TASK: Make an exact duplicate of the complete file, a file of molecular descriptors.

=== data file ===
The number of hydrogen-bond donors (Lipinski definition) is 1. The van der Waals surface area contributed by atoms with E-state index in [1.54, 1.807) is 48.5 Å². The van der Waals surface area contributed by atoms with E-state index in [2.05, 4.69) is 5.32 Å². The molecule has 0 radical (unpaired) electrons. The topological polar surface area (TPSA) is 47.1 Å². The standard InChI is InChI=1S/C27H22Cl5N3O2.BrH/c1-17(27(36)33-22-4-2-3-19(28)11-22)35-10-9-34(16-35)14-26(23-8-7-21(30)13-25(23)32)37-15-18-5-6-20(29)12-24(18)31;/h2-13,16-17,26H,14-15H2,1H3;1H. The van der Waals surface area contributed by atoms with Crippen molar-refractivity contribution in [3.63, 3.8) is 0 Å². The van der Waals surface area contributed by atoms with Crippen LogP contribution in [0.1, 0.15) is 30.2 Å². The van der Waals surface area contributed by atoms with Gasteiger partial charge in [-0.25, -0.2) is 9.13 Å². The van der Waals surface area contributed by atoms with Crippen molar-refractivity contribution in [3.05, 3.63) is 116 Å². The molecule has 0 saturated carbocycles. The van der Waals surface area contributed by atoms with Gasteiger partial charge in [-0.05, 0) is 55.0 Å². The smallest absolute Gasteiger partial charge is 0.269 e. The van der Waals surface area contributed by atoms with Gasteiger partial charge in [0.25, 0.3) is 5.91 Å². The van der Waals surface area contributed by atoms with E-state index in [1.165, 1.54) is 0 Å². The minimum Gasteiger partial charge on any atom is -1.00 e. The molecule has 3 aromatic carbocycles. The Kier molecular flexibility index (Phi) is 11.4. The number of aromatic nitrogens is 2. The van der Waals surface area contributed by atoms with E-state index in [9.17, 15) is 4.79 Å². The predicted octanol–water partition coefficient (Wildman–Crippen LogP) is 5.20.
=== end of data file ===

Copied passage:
The number of hydrogen-bond donors (Lipinski definition) is 1. The van der Waals surface area contributed by atoms with E-state index in [1.54, 1.807) is 48.5 Å². The van der Waals surface area contributed by atoms with E-state index in [2.05, 4.69) is 5.32 Å². The molecule has 0 radical (unpaired) electrons. The topological polar surface area (TPSA) is 47.1 Å². The standard InChI is InChI=1S/C27H22Cl5N3O2.BrH/c1-17(27(36)33-22-4-2-3-19(28)11-22)35-10-9-34(16-35)14-26(23-8-7-21(30)13-25(23)32)37-15-18-5-6-20(29)12-24(18)31;/h2-13,16-17,26H,14-15H2,1H3;1H. The van der Waals surface area contributed by atoms with Crippen molar-refractivity contribution in [3.63, 3.8) is 0 Å². The van der Waals surface area contributed by atoms with Crippen LogP contribution in [0.1, 0.15) is 30.2 Å². The van der Waals surface area contributed by atoms with Gasteiger partial charge in [-0.25, -0.2) is 9.13 Å². The van der Waals surface area contributed by atoms with Crippen molar-refractivity contribution in [3.05, 3.63) is 116 Å². The molecule has 0 saturated carbocycles. The van der Waals surface area contributed by atoms with Gasteiger partial charge in [-0.05, 0) is 55.0 Å². The smallest absolute Gasteiger partial charge is 0.269 e. The van der Waals surface area contributed by atoms with Gasteiger partial charge in [0.25, 0.3) is 5.91 Å². The van der Waals surface area contributed by atoms with E-state index in [1.165, 1.54) is 0 Å². The minimum Gasteiger partial charge on any atom is -1.00 e. The molecule has 3 aromatic carbocycles. The Kier molecular flexibility index (Phi) is 11.4. The number of aromatic nitrogens is 2. The van der Waals surface area contributed by atoms with E-state index in [9.17, 15) is 4.79 Å². The predicted octanol–water partition coefficient (Wildman–Crippen LogP) is 5.20.